The "My-Country-First-Brigades" of many nations found comfort and support from behind the back of the mighty United States.

I really hope the simple truth that we are stronger together and that international cooperation is more than a zero-sum-game will prevail again.

A quick return of the United States to the Paris Agreements on climate change as the President-Elect has already announced, to cooperation with the World Health Organization, to the nuclear deal with Iran would reassure the international community that multilateralism is not moribund after all. However, it would also be our responsibility in Europe and in Africa to play the ball and be ready for the compromises that are the essence of any democratic, multilateral world order.

Third, democracy and the rule-of-law have been on the back foot in recent years. Important players in other regions of the world, big and small, have other interests, and to put it bluntly, prefer authoritarian rule to freedom. The handling of the Corona-pandemics by some in the West has not helped our cause. Hopefully, with some new impetus from Washington, we can stage a turnaround and work together to defend and promote freedom, democracy and the rule-of-law.

Lessons from Europe

In Europe, we have learnt our lessons the hard way.

The global financial crisis in 2008, the Brexit referendum in the UK in 2016 and now the pandemic demonstrated unequivocally the need for more solidarity, more integration and more focus on our values, within and amongst our nations. To me, the European Union remains the most prosperous, the most peaceful, the most diverse and the most tolerant region of this planet. Times have never been better for young Europeans in search of a meaningful, self-determined and fulfilling life.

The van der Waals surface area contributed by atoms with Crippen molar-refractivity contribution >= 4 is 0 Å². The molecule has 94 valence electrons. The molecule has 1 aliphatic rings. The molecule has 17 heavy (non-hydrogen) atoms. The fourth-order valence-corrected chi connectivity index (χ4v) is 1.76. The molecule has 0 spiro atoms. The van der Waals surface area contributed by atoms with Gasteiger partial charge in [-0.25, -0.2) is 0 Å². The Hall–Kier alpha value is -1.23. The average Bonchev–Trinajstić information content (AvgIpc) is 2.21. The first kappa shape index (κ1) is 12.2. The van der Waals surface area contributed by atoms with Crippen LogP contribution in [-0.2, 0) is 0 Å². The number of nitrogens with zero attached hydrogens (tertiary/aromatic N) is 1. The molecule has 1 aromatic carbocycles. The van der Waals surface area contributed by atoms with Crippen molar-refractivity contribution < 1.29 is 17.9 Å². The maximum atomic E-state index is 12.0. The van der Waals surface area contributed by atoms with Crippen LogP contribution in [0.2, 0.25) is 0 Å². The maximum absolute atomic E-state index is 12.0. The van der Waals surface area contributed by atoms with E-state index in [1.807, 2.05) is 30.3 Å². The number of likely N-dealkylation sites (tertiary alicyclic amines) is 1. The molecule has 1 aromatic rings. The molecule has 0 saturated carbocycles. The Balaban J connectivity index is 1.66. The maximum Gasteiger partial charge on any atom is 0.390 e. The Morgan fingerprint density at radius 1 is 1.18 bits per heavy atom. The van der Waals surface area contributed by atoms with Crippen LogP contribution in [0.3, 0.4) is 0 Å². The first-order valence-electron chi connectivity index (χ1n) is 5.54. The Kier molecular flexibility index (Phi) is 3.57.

However, there is no guarantee for that to last forever more. We have to be willing to tackle our own challenges head-on, be it reforms for sustainable growth of our economies and social justice, trade and investments for our future, be it climate change and a climate neutral economy by 2050, be it digitalisation and the threats posed by big data, both in public or private hands, and so much more.

READ | Phumlani M. Majozi: Tensions between the US and China: Are we in the age of a second Cold war?

As US leadership will never return to Europe or elsewhere in any shape or form similar to what it was during the times of the Cold War (and don't get me wrong: it shouldn't), we will have to tread carefully into uncharted territory on our own. While maintaining and reinforcing the long lasting bonds of friendship as well as common interests and values we share with a United States of America (with its own pivot to Asia quite some time ago), we shall have to find our own path in preparing us for the upcoming secular antagonism between the United States and China.

In doing so, we know we share the universal values of freedom and constitutionalism, democracy and the rule-of-law, multilaterism and empathy with our partners and friends on the other side of the Atlantic ocean.

- Martin Schäfer is the German ambassodor to South Africa.